Now the tables have turned, and Armon is helping Alexis master performing this poem. He helps her repeat words that tongue-tie her – "mundo y palabra." This year Armon has chosen to recite the lilting poem “The Tyger” by William Blake. Because he won the recitation contest 2 years ago, students see Armon as a front runner for the recitation contest.

The poetry slam will highlight original work produced by our students. Some poems encompass universal issues such as teen struggles, while others take listeners on personal journeys through their ars poetica. Ayanna, a 6th grader, uses a Jill Scott-like persona to perform her poem "Music," while Sabir, another 6th grader, pays homage to Robert Hayden and Tupac in his poem "Poetry."

But love is the dominant theme in most of the poems. Not just any old kind of the love but those first, real or imagined, “mushy” love poems. David, a 7th grade student, muses in his poem “One Kiss.” While practicing his performance, David gets on hands and knees and says “I’m on my hands and knees/ Baby you’re one of a kind/ Girl you need to be mine/ Ooh girl you are fine…"

Sixth grader Courtney laments in her poem “Is this Love." When practicing Courtney uses a demure tone and utters “Is this love if you said it was lust/ Is this love if said my body/ Would be the only one you touch…" There is also the poem “Mystery” by Precious, a 7th grade girl, who writes song lyrics, and then there is “Will That Boy Ever Love Me”, by musically talented Zakeyah, a 6th grade violinist.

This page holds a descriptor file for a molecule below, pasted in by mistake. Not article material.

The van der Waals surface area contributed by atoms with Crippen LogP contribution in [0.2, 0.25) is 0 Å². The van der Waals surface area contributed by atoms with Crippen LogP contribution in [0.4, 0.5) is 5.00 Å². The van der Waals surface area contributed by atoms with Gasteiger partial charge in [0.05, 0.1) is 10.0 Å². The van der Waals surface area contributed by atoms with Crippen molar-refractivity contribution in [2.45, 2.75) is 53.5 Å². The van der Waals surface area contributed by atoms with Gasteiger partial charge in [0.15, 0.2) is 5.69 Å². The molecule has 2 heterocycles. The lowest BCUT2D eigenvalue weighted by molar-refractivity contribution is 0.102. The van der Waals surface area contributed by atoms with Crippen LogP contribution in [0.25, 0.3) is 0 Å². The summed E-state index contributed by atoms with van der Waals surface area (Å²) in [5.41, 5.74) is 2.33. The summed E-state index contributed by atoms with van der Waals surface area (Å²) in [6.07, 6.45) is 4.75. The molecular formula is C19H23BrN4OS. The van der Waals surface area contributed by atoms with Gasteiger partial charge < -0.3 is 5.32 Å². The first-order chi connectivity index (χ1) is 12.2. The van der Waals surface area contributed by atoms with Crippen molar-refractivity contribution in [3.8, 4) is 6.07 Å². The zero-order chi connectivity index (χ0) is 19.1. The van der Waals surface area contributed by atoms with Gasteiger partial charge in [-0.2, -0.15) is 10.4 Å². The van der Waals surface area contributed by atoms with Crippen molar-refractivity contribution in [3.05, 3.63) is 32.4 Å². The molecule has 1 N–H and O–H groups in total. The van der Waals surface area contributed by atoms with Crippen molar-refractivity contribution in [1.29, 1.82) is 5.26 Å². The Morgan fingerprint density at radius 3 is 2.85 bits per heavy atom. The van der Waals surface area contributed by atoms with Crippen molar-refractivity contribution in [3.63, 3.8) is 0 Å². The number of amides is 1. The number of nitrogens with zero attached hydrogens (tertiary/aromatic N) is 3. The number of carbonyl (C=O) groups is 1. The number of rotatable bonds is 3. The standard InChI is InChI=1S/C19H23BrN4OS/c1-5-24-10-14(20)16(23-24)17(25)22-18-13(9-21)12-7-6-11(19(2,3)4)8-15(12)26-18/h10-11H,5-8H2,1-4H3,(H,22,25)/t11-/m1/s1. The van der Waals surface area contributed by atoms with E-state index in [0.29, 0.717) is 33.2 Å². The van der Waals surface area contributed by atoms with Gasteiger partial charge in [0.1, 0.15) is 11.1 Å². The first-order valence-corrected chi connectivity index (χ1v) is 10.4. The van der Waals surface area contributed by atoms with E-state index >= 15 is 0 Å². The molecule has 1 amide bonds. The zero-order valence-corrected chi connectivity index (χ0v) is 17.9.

As I have worked with the students after school and sometimes during my prep period, I can’t help but to be hopeful about love. Even though my son Kagiso calls me an old “married fart,” I am starting to feel this love vibe.

Or maybe it’s the change in weather. I am wondering if the onslaught of love poems is due to the fact that last year’s slam poet winner, Justin, performed a love confession poem that was covertly performed for his “girlfriend” who will remain "nameless." Justin performed his poem so well, the audience swooned (including the teachers and judges) – maybe thinking his love poem was dedicated to them. Dominick, the front runner for the poetry slam this year, has not written a “mushy” love poem. This lanky but confident 7th grader, who competed in a recitation contest last year, has been perfecting his slam poem since the beginning of the school year.

His poem “My Halo," is a very different type of love poem that pays reverence to his parents and mentors, who help keep him on the right path. He has not missed a practice, and despite being the front runner, he is always asking for constructive feedback on how to improve his performance. Just the other day, he asked me, “How can I do gestures with both my hands if the microphone in my other hand is in my way?”

I am just excited to see that tradition of poetry and celebrating art is not only valued at Beeber Middle School. I say to the White House, "Welcome to the club."